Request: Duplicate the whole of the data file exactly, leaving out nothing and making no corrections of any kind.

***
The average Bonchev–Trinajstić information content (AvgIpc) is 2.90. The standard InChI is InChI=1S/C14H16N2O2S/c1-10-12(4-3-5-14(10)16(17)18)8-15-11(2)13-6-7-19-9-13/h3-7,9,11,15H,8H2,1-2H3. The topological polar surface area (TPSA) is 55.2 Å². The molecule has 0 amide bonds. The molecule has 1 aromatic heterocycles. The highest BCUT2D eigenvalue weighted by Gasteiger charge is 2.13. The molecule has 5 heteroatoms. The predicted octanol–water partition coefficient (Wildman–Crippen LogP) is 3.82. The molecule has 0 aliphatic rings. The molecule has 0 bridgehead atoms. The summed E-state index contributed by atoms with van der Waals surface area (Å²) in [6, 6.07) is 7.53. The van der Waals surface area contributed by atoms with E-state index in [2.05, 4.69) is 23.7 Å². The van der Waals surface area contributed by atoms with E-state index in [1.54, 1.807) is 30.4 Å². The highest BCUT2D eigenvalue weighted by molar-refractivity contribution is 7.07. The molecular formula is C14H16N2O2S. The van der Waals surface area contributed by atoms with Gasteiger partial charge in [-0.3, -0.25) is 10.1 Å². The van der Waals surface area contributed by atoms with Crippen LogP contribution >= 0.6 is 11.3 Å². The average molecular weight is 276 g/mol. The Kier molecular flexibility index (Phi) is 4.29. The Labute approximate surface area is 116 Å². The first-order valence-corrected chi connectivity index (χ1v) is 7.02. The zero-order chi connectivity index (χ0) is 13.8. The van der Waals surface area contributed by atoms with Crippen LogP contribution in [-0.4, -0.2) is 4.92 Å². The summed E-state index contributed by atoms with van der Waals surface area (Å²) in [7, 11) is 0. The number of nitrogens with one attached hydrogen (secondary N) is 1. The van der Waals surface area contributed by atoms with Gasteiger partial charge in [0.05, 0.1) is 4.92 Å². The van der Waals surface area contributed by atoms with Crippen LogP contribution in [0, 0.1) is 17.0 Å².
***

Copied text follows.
The average Bonchev–Trinajstić information content (AvgIpc) is 2.90. The standard InChI is InChI=1S/C14H16N2O2S/c1-10-12(4-3-5-14(10)16(17)18)8-15-11(2)13-6-7-19-9-13/h3-7,9,11,15H,8H2,1-2H3. The topological polar surface area (TPSA) is 55.2 Å². The molecule has 0 amide bonds. The molecule has 1 aromatic heterocycles. The highest BCUT2D eigenvalue weighted by Gasteiger charge is 2.13. The molecule has 5 heteroatoms. The predicted octanol–water partition coefficient (Wildman–Crippen LogP) is 3.82. The molecule has 0 aliphatic rings. The molecule has 0 bridgehead atoms. The summed E-state index contributed by atoms with van der Waals surface area (Å²) in [6, 6.07) is 7.53. The van der Waals surface area contributed by atoms with E-state index in [2.05, 4.69) is 23.7 Å². The van der Waals surface area contributed by atoms with E-state index in [1.54, 1.807) is 30.4 Å². The highest BCUT2D eigenvalue weighted by molar-refractivity contribution is 7.07. The molecular formula is C14H16N2O2S. The van der Waals surface area contributed by atoms with Gasteiger partial charge in [-0.3, -0.25) is 10.1 Å². The van der Waals surface area contributed by atoms with Crippen LogP contribution >= 0.6 is 11.3 Å². The average molecular weight is 276 g/mol. The Kier molecular flexibility index (Phi) is 4.29. The Labute approximate surface area is 116 Å². The first-order valence-corrected chi connectivity index (χ1v) is 7.02. The zero-order chi connectivity index (χ0) is 13.8. The van der Waals surface area contributed by atoms with Crippen LogP contribution in [-0.4, -0.2) is 4.92 Å². The summed E-state index contributed by atoms with van der Waals surface area (Å²) in [7, 11) is 0. The number of nitrogens with one attached hydrogen (secondary N) is 1. The van der Waals surface area contributed by atoms with Gasteiger partial charge in [0.05, 0.1) is 4.92 Å². The van der Waals surface area contributed by atoms with Crippen LogP contribution in [0, 0.1) is 17.0 Å².